The all-girl punk band mentioned above is the “feminist punk-rock collective” called Pussy Riot. They stage ‘politically provocative impromptu performances in Moscow, on subjects such as the status of women in Russia, and most recently against the election campaign of Prime Minister Putin for president of Russia. Their usual costume is skimpy dresses and tights, even in bitterly cold weather, with their faces masked by brightly colored balaclavas, both while performing and giving interviews, for which they always use pseudonyms. The collective is made up of about 10 performers, and about 15 people who handle the technical work of shooting and editing their videos, which are posted to the Internet. The group cites American punk rock band Bikini Kill and the Riot Grrrl movement of 1990s as an inspiration. “What we have in common is impudence, politically loaded lyrics, the importance of feminist discourse and a non-standard female image,” Pussy Riot said’, as related by the ever-trustworthy Wikipedia.[2]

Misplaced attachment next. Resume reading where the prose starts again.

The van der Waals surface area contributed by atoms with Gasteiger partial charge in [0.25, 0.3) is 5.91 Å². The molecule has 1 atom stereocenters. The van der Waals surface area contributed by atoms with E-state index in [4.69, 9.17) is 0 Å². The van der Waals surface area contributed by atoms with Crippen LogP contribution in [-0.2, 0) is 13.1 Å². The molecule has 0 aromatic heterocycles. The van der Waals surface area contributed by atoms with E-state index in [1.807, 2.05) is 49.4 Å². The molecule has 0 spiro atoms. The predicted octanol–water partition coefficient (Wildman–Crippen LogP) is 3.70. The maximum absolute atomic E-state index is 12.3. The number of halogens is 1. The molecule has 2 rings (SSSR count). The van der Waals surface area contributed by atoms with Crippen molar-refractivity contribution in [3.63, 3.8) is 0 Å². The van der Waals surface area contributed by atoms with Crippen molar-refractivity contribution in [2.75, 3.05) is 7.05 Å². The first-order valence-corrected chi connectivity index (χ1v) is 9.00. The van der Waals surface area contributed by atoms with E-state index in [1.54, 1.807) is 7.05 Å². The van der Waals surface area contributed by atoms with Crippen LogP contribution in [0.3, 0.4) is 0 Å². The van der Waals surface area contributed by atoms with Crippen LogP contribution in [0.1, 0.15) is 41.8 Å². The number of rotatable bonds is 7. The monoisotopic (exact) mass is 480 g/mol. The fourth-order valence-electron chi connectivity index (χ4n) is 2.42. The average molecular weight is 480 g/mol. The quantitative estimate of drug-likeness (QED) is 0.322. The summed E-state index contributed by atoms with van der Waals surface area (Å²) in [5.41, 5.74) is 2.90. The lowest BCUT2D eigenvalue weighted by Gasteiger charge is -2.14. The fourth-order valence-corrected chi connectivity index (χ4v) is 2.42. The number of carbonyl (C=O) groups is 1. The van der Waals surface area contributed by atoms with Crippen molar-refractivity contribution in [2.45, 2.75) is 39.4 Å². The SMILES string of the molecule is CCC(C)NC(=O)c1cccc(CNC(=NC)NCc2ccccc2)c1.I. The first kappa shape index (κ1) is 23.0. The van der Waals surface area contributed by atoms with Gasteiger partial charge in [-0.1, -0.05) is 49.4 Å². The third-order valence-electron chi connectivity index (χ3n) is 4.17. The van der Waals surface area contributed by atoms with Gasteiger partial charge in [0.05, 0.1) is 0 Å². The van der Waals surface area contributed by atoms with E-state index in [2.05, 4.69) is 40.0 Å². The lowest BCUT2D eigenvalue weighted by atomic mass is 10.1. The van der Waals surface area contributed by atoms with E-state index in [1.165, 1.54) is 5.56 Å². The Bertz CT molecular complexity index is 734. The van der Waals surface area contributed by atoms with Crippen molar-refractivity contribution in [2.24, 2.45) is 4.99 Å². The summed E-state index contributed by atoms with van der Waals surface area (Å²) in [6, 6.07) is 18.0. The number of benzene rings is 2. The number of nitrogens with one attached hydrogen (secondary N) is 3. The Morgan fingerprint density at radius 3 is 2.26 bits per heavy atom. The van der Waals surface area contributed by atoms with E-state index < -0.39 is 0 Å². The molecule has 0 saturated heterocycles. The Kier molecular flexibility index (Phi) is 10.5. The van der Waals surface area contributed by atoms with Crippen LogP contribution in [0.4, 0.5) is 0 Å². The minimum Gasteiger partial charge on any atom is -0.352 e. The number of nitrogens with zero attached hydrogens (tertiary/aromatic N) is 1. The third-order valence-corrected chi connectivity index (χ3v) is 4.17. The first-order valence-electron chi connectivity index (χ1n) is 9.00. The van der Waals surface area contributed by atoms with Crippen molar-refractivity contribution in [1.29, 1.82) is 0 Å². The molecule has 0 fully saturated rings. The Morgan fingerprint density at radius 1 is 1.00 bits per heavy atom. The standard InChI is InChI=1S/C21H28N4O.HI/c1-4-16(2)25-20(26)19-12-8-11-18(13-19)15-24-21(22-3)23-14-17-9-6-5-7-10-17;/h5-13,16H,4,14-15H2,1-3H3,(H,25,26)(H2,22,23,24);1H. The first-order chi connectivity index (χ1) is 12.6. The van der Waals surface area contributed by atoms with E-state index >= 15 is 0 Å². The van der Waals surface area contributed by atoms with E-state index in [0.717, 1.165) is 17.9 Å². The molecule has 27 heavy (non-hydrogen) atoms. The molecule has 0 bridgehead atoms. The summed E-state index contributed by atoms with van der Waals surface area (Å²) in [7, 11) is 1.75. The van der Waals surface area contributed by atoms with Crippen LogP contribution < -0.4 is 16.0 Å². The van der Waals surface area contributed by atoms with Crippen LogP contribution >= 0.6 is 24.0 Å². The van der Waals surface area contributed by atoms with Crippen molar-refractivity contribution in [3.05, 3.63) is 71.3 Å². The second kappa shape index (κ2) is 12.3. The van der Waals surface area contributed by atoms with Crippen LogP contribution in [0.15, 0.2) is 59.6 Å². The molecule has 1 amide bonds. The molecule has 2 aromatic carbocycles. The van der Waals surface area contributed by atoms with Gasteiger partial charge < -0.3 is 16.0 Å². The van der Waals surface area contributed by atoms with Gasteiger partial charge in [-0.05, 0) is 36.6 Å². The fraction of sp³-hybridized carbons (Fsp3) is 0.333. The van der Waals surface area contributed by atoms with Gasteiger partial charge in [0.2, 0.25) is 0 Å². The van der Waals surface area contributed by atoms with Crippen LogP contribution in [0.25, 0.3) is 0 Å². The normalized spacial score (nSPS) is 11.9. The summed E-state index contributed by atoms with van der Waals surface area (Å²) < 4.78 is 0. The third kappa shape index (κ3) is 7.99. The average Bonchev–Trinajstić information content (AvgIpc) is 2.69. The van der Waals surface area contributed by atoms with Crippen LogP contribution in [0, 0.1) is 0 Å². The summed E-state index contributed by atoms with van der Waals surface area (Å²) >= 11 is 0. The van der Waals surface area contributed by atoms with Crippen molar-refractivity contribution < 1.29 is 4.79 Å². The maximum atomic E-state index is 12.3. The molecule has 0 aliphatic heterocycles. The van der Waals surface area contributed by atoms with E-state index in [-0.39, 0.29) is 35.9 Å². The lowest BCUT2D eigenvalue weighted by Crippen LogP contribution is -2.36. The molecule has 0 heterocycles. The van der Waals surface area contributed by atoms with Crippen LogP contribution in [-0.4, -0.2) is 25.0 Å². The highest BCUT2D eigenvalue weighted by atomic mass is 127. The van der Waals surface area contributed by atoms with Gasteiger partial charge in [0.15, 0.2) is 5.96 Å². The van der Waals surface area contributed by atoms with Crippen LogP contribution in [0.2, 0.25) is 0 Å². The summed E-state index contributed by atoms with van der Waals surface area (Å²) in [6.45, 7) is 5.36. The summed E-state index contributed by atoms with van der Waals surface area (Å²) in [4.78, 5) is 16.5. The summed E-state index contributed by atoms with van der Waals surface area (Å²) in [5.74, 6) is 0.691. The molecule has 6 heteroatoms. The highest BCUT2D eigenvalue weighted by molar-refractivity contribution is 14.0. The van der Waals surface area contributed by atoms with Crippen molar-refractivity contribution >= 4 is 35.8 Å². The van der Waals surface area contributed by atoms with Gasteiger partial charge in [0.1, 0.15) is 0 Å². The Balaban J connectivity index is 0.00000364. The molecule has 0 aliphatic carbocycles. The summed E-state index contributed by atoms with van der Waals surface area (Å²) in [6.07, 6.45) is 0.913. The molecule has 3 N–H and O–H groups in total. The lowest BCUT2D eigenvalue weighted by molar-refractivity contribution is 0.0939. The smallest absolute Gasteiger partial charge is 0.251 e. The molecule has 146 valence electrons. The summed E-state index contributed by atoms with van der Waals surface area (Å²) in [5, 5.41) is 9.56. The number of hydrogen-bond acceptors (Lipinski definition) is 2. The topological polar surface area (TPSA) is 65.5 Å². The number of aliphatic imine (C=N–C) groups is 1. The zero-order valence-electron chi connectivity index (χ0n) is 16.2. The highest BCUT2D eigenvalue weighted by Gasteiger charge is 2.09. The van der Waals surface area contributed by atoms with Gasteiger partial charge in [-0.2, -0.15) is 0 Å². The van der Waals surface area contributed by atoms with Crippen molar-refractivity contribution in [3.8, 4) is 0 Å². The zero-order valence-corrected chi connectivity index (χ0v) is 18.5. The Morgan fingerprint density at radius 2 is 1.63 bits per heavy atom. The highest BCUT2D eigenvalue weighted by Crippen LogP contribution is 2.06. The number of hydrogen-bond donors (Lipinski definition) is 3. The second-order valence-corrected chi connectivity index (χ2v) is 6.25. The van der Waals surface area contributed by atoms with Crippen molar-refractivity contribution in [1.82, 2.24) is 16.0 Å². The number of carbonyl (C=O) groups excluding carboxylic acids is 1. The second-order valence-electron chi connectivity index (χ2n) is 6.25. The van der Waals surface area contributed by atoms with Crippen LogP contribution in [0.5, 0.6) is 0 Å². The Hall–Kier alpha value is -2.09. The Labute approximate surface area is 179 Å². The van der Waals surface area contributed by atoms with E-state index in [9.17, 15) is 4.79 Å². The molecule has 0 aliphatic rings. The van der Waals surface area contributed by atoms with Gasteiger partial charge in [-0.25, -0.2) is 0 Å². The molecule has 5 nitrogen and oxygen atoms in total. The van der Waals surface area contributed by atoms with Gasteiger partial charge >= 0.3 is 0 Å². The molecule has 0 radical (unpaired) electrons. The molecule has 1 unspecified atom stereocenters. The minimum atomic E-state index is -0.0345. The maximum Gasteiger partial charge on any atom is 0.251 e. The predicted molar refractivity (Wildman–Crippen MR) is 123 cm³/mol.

The Wiki entry goes on to explain: ‘On February 21, 2012, as a part of the growing protest movement against Vladimir Putin, Pussy Riot performed a punk rock song in the Cathedral of Christ the Saviour of the Russian Orthodox Church in Moscow. In the song, the group prayed to the “Holy Mother, Blessed Virgin” to “chase Putin out.” On March 3, Maria Alyokhina and Nadezhda Tolokonnikova, two alleged members of Pussy Riot, were arrested by Russian authorities and accused of “hooliganism”, for which they face up to 7 years in prison. Both arrested women deny being members of the group and started a hunger strike in protest against being held in jail away from their young children until their case comes to trial in April. On March 16, another woman, Irina Loktina, who had earlier acted as a witness in this case, was similarly arrested and charged. According to Union of Solidarity with Political Prisoners, all women are charged with “hooliganism” according to article 213/2 of the Russian Criminal Code, without any evidence for incriminating such charges, which makes both pre-trial arrest and the charges illegal. This action may cost the women up to seven years in prison, if convicted. All three are recognized as political prisoners by the Union of Solidarity with Political Prisoners (SPP). Amnesty International named them prisoners of conscience due to “the severity of the response of the Russian authorities”. However, opinions in Russia about this act and its social acceptability differ significantly. ­Speaking at a liturgy in Moscow’s Deposition of the Robe Cathedral on March 21, 2012, the Patriarch of Moscow and All Russia Kirill I of Moscow condemned Pussy Riot’s actions at Christ the Savior Cathedral as “blasphemous” saying that the “Devil has laughed at all of us. We have no future if we allow mocking in front of great shrines, and if some see such mocking as some sort of valour, as an expression of political protest, as an acceptable action or a harmless joke,” the Patriarch said. Meanwhile, several thousands of Orthodox and Catholic believers, the believers of other religions and even atheists signed a petition to Patriarch Kirill, begging the head of the Russian Orthodox Church to stand up for the girls. inger Alla Pugachyova appealed on the women’s behalf, stating that they should be ordered to perform community service rather than be imprisoned’.[3]